Saturday, September 15, 2018

US Air Force Drops Bomb off BC Coast

On February 13/14, 1950, during a mock nuclear bomb drop training exercise, two US Air Force planes departed from Alaska en route to Texas. Their flight plan was to keep them out of Canadian air space until they would come toward land to conduct manoeuvres over California. It was bitterly cold in Alaska, and from take-off the planes began to suffer a number of malfunctions.

As the planes approached Haida Gwaii it became apparent that a B 36 Bomber, carrying a Mark IV atomic bomb, was going down. The plane had multiple engine failure. The US Air Force was under strict orders not to let their bomb technology fall into enemy (Russian) hands, and the crew jettisoned the bomb over the Pacific Ocean (reportedly without the fuse device that would ignite a nuclear explosion) before parachuting down over the Inside Passage. There were 17 crew members on board, and 12 were rescued after they were found on Princess Royal Island.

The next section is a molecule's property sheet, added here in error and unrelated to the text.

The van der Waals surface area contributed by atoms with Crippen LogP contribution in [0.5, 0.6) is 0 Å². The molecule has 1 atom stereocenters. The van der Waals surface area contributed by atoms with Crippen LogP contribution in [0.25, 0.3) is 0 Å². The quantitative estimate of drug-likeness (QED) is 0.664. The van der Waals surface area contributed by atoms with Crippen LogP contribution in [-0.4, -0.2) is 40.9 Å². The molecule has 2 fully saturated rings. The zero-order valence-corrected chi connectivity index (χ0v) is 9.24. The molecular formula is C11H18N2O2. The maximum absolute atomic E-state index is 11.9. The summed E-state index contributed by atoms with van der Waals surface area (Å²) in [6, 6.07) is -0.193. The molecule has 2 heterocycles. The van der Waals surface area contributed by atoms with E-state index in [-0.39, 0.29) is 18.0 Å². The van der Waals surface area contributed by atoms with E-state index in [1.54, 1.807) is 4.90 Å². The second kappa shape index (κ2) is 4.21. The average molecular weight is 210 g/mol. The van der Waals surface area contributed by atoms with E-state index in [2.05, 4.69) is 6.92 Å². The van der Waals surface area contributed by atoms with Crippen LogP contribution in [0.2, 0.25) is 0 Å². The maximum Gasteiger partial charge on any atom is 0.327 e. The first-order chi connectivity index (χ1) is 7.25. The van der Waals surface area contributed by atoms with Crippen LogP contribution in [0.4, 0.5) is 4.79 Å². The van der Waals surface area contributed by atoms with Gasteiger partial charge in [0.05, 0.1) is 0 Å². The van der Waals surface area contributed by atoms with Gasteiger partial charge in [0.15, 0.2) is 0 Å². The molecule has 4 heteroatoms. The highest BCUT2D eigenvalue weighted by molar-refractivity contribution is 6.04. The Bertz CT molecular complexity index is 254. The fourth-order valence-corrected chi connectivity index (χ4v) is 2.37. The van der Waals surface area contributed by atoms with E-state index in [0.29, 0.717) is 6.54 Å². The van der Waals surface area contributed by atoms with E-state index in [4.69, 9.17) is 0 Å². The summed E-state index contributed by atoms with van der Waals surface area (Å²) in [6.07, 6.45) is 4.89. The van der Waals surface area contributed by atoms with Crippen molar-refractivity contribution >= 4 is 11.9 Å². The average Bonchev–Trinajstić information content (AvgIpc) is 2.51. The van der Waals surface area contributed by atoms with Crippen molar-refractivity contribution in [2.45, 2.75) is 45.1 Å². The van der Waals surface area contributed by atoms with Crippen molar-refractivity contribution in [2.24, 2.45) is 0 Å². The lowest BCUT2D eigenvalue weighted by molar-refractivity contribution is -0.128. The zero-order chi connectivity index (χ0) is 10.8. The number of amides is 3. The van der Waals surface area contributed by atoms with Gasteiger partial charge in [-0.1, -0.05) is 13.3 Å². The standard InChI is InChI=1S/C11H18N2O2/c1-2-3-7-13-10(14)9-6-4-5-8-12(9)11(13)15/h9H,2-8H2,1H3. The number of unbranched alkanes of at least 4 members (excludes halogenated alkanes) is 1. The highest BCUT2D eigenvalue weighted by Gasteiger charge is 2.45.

The crew were taken to Port Hardy, where the historical photo of the week shows them warming up after their ordeal. 

The plane, originally thought lost in the ocean, was eventually located near Smithers, BC. For more information about the crash check out the book Lost Nuke: The Last Flight of Bomber 075 by Dirk Septer.

Friday, September 7, 2018

Seaweed harvesting in Smith Inlet

This historical photo of the week shows an Indigenous woman drying seaweed. She is not identified in the photo. This picture is credited to Clifford R. Kopas, believed to be taken while he was travelling on the CPR steamship Cassiar in the 1920s or 1930s in Smith Inlet. Local First Nations have harvested many resources from the ocean and land for thousands of years, often travelling around their territory seasonally to harvest various items at preferred traditional locations.

Wednesday, September 5, 2018

Construction of the first dock at Port Alice

Over 100 years ago the Quatsino Power and Pulp Co. began development of a mill in Port Alice in order to process the vast timber resources in the Quatsino Sound area. The company changed hands a couple of times during the war years, but Whalen Pulp and Paper Mills did complete the construction of the mill and a townsite by 1918. This historical photo of the week shows the construction of the original Port Alice dock, circa 1916. Photo by Ben Leeson.